According to a monthly report by Michael Sivak and Brandon Schoettle from the University of Michigan, the average fuel economy of newly purchased vehicles hit a new record high during the month of August.

The average fuel-economy (window-sticker) value of new vehicles sold in the U.S. in August reached a new record high--24.9 mpg. This value is up 0.1 mpg from July and up 4.8 mpg since October 2007 (the first month of our monitoring). For a description of the calculations and the recent mpg values, click here.

The average fuel economy of model year 2013 vehicles sold thus far (October 2012 through August 2013) is 24.7 mpg. This is up 1.2 mpg from model year 2012 vehicles.

The University of Michigan Eco-Driving Index (EDI)--an index that estimates the average monthly emissions of greenhouse gases generated by an individual U.S. driver--stood at 0.81 in June (the lower the value the better). This value indicates an improvement of 19% since October 2007. The EDI takes into account both the fuel used per distance driven and the amount of driving (the latter relying on data that are published with a two-month lag). Click here for a brief description of what the EDI is, how it is calculated, and the current and recent values of the EDI.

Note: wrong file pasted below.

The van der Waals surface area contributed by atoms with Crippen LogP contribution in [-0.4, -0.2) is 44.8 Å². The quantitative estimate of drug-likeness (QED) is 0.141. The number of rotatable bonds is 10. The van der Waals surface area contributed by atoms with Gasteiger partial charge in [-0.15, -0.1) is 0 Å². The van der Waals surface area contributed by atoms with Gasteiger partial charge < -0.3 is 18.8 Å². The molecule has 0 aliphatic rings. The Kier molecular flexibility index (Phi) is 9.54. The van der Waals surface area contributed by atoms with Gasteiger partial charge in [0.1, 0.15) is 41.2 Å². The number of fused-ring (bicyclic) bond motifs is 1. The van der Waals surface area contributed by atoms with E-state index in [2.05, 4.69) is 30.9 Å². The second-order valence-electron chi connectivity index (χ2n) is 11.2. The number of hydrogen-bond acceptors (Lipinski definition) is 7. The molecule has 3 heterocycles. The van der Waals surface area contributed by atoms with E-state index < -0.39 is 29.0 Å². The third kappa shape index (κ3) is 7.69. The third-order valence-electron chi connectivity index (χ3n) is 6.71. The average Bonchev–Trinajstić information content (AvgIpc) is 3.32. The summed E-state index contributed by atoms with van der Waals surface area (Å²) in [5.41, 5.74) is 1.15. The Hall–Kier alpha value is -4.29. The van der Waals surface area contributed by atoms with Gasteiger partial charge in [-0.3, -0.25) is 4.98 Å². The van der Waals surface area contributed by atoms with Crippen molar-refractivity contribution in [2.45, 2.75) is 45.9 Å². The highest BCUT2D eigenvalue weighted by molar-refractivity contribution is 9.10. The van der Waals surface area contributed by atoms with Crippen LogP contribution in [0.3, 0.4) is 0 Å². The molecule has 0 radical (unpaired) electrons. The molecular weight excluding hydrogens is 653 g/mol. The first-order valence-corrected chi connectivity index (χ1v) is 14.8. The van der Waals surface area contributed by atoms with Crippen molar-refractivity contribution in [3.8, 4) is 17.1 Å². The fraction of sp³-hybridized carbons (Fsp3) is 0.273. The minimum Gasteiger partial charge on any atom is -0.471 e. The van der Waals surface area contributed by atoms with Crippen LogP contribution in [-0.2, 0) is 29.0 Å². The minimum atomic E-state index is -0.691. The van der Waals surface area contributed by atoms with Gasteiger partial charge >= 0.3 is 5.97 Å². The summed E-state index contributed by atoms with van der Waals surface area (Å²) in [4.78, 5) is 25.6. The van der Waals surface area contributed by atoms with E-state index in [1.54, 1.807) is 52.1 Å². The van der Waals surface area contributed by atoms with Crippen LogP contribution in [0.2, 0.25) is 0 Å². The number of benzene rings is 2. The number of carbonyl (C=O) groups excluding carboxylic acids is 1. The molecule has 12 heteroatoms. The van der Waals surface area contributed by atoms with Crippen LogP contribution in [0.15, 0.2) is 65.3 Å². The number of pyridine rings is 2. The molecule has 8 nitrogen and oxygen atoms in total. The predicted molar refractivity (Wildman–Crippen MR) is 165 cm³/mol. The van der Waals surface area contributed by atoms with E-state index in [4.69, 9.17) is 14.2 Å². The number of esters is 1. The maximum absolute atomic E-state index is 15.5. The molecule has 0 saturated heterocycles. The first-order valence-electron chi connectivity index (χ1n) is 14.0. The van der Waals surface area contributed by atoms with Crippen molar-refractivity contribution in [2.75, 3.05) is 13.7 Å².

According to GasBuddy, the national average in August was 23-cents per gallon higher than it was in July, which may contribute to the increase in fuel economy of new vehicles. Americans tend to buy more fuel efficient vehicles when gasoline prices are rising. The average pump price in August according to GasBuddy was $3.69 per gallon, while prices in July averaged $3.45 per gallon.